It’s true. Some autistic people do sometimes struggle with social situations. That isn’t to say we don’t enjoy or don’t want to be social. Most autistic people really do enjoy company and want to be sociable. Sometimes autistic people just don’t know how to do it. Autists can sometimes appear uninterested in other people, or appear not to be listening, but that is not necessarily the case. Socialising can be an exhausting minefield.

So why is socialising more tiring for autistic people? Consider what most people do when they are getting ready to socialise. Make sure they are dressed appropriately? Ensure they are on time? Got money, phone, and keys? An autistic person will do that too, but before socialising they may also be writing a list of relevant conversation topics in their head. Or on paper. Trying to remember details about their friends which may be relevant. Have any big events happened since last they saw their friend that they should ask about? Thinking about anything they said or did last time. Worrying about how to get there.

During the social event, many autistic people are constantly checking what they are saying to ensure it is appropriate and won’t offend. They may rephrase something several times in their head before it comes out their mouths and by then they may have missed the appropriate moment to say it. Many autists will be worried they aren’t asking enough questions, or asking too many, or are they info dumping about something they love that their friend doesn’t care about? We are also likely processing more sensory information and concentrating hard on everything going on.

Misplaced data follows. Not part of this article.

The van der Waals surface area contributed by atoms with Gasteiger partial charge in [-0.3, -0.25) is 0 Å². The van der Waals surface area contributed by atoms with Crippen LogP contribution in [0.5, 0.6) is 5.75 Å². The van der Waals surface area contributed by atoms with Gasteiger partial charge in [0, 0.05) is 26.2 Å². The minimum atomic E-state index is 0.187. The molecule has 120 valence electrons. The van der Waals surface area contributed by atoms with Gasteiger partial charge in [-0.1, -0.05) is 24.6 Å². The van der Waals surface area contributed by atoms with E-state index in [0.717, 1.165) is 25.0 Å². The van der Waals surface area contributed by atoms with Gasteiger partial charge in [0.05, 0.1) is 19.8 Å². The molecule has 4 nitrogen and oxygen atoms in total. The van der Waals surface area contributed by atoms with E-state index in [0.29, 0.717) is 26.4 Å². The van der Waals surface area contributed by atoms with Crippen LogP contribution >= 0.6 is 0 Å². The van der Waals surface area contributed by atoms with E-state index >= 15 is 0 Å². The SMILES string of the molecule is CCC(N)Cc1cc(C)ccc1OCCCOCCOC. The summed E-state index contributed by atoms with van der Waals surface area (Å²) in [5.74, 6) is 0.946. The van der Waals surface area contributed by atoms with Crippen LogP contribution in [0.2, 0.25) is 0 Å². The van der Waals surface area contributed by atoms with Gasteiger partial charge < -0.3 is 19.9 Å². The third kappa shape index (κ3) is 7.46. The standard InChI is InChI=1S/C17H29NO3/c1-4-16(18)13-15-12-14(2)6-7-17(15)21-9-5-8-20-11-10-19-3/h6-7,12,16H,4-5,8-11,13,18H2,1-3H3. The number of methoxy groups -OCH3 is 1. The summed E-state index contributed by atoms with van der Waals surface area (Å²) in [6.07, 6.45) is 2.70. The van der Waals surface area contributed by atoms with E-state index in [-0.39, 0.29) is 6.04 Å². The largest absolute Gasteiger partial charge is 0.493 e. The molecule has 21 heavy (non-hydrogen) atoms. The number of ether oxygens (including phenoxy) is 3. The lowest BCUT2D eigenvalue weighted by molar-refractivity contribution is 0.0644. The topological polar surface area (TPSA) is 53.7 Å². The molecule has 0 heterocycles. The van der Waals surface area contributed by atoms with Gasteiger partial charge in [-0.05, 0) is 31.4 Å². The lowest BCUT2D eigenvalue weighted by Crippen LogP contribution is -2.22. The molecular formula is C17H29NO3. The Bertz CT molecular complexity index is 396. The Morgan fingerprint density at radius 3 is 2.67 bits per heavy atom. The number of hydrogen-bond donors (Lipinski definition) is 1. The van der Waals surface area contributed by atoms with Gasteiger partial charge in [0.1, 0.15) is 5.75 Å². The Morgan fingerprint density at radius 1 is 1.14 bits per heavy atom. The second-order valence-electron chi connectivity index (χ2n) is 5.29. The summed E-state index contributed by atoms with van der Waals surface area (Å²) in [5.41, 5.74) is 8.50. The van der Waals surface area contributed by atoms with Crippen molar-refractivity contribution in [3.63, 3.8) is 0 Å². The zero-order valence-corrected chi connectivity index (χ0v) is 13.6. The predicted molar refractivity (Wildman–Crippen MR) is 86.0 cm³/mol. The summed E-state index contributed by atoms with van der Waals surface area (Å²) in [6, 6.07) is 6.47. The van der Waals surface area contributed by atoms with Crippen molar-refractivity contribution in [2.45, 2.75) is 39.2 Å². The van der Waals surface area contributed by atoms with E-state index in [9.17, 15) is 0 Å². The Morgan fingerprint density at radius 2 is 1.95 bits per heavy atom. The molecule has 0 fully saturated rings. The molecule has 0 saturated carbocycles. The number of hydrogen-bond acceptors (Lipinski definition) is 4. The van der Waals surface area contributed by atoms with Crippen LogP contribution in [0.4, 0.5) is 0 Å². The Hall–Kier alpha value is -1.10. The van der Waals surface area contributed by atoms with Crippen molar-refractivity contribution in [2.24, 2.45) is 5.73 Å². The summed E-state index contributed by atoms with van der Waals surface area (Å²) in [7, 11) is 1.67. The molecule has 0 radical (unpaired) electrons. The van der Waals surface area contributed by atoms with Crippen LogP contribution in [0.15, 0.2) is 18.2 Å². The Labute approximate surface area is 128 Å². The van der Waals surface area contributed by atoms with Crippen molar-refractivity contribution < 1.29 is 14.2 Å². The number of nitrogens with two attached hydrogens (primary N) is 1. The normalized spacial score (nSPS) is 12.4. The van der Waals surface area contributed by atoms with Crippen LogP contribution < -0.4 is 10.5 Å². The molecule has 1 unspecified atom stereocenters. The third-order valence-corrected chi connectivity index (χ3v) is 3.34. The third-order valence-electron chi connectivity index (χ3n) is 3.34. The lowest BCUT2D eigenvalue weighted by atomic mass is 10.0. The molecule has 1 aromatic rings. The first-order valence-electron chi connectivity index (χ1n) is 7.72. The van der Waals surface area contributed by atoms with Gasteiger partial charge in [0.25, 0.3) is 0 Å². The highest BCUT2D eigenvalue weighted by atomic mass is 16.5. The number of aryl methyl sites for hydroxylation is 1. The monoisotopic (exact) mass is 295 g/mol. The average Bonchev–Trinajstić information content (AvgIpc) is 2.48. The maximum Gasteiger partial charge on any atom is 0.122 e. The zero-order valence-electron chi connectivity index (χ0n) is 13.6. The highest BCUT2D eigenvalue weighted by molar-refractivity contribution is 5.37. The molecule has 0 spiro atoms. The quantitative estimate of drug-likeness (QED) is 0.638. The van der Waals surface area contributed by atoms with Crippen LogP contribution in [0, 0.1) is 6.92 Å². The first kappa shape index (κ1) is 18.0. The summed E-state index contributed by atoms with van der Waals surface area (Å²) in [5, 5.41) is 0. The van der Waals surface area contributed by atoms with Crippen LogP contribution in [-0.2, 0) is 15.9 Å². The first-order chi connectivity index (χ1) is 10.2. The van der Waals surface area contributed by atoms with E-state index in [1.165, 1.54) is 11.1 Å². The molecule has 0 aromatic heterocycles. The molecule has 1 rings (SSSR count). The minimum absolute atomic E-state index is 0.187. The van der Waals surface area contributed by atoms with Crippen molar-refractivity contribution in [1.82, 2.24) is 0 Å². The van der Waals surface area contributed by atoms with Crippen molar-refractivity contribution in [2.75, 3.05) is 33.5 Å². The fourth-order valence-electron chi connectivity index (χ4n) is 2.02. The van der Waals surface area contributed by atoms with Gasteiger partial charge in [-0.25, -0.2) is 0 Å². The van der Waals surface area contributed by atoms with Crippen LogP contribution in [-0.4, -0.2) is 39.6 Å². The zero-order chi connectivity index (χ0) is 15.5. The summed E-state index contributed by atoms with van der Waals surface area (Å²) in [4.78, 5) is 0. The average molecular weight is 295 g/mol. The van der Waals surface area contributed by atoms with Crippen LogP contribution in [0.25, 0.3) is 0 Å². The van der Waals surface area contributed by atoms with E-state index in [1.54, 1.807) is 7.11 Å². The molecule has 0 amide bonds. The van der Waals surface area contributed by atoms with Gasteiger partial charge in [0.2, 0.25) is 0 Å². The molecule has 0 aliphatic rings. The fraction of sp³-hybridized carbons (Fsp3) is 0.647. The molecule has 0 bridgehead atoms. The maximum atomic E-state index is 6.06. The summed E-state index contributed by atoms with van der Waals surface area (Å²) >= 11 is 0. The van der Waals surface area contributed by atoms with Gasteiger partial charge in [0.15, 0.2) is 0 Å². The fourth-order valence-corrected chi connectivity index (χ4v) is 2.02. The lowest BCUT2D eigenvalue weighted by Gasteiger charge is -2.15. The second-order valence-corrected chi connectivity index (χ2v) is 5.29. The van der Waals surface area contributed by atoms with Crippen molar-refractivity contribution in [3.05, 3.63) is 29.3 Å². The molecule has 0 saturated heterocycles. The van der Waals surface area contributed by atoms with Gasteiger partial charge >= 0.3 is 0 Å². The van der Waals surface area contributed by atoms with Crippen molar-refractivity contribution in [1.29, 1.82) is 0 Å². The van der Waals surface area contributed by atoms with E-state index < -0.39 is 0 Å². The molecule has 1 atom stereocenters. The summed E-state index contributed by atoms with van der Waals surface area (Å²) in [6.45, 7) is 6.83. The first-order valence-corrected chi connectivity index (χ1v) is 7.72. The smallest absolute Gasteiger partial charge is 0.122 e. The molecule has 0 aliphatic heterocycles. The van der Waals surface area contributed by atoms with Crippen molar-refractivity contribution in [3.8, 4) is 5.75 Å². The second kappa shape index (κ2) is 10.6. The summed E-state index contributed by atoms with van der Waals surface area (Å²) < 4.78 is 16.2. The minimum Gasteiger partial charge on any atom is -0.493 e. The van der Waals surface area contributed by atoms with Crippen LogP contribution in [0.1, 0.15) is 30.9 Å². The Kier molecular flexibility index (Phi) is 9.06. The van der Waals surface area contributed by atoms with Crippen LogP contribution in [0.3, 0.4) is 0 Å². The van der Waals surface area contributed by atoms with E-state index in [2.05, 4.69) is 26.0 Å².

With socialising on video calls, there is far less information to gauge how well engaged the other person is. Are they sitting comfortably? Are they wringing their hands at something I have said? Have I made sure that everything behind me is ok for them to see? And since it is letting people into their homes, that adds an extra level of vulnerability – some autistic people do not routinely have visitors, so having someone seeing the inside of their homes may add anxiety too. Not all autistic people are incredibly well organised and tidy regardless of what stereotypes may lead you to believe.

Following the social event, work meeting or whatever else has been done to engage with others, many autistic people are likely to be analysing the whole conversation to ensure they were not too inappropriate. If they have concerns that they were inappropriate, do they text and apologise? Would that be appropriate or be seen as odd? Most autistic people use a huge amount of energy to socialise but that does not mean we don’t want to do it.

We use cookies
Cookie preferences
Below you may find information about the purposes for which we and our partners use cookies and process data. You can exercise your preferences for processing, and/or see details on our partners' websites.
Analytical cookies Disable all
Functional cookies
Other cookies
We use cookies to personalize content and ads, to provide social media features and to analyze our traffic. Learn more about our cookie policy.
Change preferences Accept all
Cookies